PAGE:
First of all, I'm writing about this nib because it literally caused my jaw to drop when I came across it while sorting thru our latest batch of new old stock 1960s Eversharp Symphonys.
Secondly, try to ignore the surroundings in the photo below. New old stock pens are not always pretty, and some are too far gone to be one of our "seconds" offerings. Sometimes you can only salvage the nib, but in this case ooh-la-la, it was quite a nib.
The name -- Flexible 1/2 Stub -- says it all, but before you get excited and say "where can I get one of these?!", please note that we only found two of these nibs in literally hundreds of Symphony pens. This one was found on a Symphony 915, making the nib the middle size Symphony nib, the same as was found on the more common 701. The pen was totally trashed from many rough years in storage, with abjectly corroded trim and a rusted away lever/pressure bar assembly. We pulled the nib and threw it and its accompanying feed and breather tube into one of our mid-size 4CS Ranga eyedroppers, and it's been a real joy to write with for a week.
The nib has really nice flex, which when combined with the italic cut delivers easy line variation when unflexed, and a nice pay-off on the downstroke when flexed. (You wouldn't want to flex on the horizontal stroke as you would pull the tines out of alignment, just an FYI.) This is the kind of nib for which people look to vintage Pelikans, though the nib thickness is a little thinner on the Eversharps.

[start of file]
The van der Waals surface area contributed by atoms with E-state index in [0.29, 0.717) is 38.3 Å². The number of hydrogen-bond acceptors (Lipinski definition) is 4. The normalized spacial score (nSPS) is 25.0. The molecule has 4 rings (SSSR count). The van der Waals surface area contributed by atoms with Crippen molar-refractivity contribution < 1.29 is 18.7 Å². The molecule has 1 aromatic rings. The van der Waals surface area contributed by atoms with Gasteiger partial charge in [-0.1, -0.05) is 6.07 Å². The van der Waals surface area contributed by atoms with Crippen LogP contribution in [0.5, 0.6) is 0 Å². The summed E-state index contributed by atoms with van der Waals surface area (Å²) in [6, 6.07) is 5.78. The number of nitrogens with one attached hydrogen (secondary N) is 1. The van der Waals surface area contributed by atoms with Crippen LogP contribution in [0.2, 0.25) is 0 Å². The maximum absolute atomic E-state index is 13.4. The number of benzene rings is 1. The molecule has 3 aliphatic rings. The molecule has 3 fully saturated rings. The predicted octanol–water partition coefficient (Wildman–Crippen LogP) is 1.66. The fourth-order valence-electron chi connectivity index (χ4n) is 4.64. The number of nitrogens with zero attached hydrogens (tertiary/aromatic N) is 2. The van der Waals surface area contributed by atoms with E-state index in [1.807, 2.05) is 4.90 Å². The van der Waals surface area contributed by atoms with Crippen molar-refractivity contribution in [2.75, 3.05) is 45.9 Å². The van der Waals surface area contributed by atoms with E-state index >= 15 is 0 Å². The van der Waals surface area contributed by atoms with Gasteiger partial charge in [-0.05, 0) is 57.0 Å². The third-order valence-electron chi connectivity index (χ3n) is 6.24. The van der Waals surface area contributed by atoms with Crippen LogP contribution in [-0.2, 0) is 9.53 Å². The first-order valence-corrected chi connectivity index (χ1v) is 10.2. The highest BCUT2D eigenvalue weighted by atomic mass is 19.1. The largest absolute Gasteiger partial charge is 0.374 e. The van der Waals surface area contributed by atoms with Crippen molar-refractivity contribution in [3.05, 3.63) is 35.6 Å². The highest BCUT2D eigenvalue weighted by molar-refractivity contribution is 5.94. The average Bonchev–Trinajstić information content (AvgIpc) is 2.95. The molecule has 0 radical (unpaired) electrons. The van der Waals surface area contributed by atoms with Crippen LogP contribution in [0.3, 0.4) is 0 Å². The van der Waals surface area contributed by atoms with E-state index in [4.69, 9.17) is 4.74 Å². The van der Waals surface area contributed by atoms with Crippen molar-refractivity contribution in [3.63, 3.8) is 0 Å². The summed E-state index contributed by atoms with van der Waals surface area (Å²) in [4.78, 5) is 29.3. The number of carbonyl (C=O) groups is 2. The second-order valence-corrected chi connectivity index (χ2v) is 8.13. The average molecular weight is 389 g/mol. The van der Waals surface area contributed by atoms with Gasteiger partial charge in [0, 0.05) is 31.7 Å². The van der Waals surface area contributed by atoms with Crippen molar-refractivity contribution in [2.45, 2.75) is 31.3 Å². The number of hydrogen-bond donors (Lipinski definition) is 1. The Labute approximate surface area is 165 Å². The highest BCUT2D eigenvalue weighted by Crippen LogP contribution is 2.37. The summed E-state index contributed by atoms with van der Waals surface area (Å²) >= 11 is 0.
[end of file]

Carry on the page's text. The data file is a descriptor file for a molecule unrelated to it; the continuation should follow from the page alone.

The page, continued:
Here's the writing sample:
Here's the nib:
This is the model that originally hosted the nib:
And here is where it currently lives (a Ranga 4cs eyedropper):
If I put together another one of these and can make it available for sale, I'll post an update.
Though I call this posting "Nib of the Month," I'm not sure how often I'll find unusual and interesting nibs to feature. Sometimes it seems like there's a good candidate every week, but I don't want to commit to that as it seems overly ambitious and dependent upon more than a little bit of luck.